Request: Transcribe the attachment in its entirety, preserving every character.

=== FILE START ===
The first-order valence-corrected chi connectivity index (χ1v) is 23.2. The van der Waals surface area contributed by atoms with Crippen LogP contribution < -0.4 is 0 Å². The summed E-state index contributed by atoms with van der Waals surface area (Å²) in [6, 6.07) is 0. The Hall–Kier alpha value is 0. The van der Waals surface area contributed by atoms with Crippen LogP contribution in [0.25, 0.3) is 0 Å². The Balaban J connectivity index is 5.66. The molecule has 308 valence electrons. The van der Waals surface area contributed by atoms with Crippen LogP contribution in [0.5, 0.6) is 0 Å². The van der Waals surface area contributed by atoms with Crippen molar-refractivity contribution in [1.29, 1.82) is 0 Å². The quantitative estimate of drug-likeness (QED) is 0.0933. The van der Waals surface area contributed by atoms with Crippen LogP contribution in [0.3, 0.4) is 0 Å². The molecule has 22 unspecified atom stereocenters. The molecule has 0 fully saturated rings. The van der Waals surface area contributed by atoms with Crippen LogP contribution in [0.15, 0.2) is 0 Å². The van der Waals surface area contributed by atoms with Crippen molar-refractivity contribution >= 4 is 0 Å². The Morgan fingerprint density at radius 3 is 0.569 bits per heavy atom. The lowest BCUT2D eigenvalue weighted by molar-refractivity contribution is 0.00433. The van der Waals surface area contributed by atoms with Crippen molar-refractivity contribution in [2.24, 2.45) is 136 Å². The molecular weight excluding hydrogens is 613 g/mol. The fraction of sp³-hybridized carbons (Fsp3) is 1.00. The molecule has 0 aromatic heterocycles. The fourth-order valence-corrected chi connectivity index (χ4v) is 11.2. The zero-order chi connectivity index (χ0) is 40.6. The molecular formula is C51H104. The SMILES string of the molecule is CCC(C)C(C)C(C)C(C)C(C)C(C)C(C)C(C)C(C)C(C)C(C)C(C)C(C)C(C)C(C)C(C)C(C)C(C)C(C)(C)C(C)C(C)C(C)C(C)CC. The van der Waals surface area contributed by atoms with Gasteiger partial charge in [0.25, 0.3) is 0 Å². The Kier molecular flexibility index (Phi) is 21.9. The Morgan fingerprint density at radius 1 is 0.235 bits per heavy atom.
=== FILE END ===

The first-order valence-corrected chi connectivity index (χ1v) is 23.2. The van der Waals surface area contributed by atoms with Crippen LogP contribution < -0.4 is 0 Å². The summed E-state index contributed by atoms with van der Waals surface area (Å²) in [6, 6.07) is 0. The Hall–Kier alpha value is 0. The van der Waals surface area contributed by atoms with Crippen LogP contribution in [0.25, 0.3) is 0 Å². The Balaban J connectivity index is 5.66. The molecule has 308 valence electrons. The van der Waals surface area contributed by atoms with Crippen LogP contribution in [0.5, 0.6) is 0 Å². The van der Waals surface area contributed by atoms with Crippen molar-refractivity contribution in [1.29, 1.82) is 0 Å². The quantitative estimate of drug-likeness (QED) is 0.0933. The van der Waals surface area contributed by atoms with Crippen LogP contribution in [0.3, 0.4) is 0 Å². The molecule has 22 unspecified atom stereocenters. The molecule has 0 fully saturated rings. The van der Waals surface area contributed by atoms with Crippen LogP contribution in [0.15, 0.2) is 0 Å². The van der Waals surface area contributed by atoms with Crippen molar-refractivity contribution >= 4 is 0 Å². The Morgan fingerprint density at radius 3 is 0.569 bits per heavy atom. The lowest BCUT2D eigenvalue weighted by molar-refractivity contribution is 0.00433. The van der Waals surface area contributed by atoms with Crippen molar-refractivity contribution in [2.24, 2.45) is 136 Å². The molecular weight excluding hydrogens is 613 g/mol. The fraction of sp³-hybridized carbons (Fsp3) is 1.00. The molecule has 0 aromatic heterocycles. The fourth-order valence-corrected chi connectivity index (χ4v) is 11.2. The zero-order chi connectivity index (χ0) is 40.6. The molecular formula is C51H104. The SMILES string of the molecule is CCC(C)C(C)C(C)C(C)C(C)C(C)C(C)C(C)C(C)C(C)C(C)C(C)C(C)C(C)C(C)C(C)C(C)C(C)C(C)(C)C(C)C(C)C(C)C(C)CC. The van der Waals surface area contributed by atoms with Gasteiger partial charge in [0.25, 0.3) is 0 Å². The Kier molecular flexibility index (Phi) is 21.9. The Morgan fingerprint density at radius 1 is 0.235 bits per heavy atom.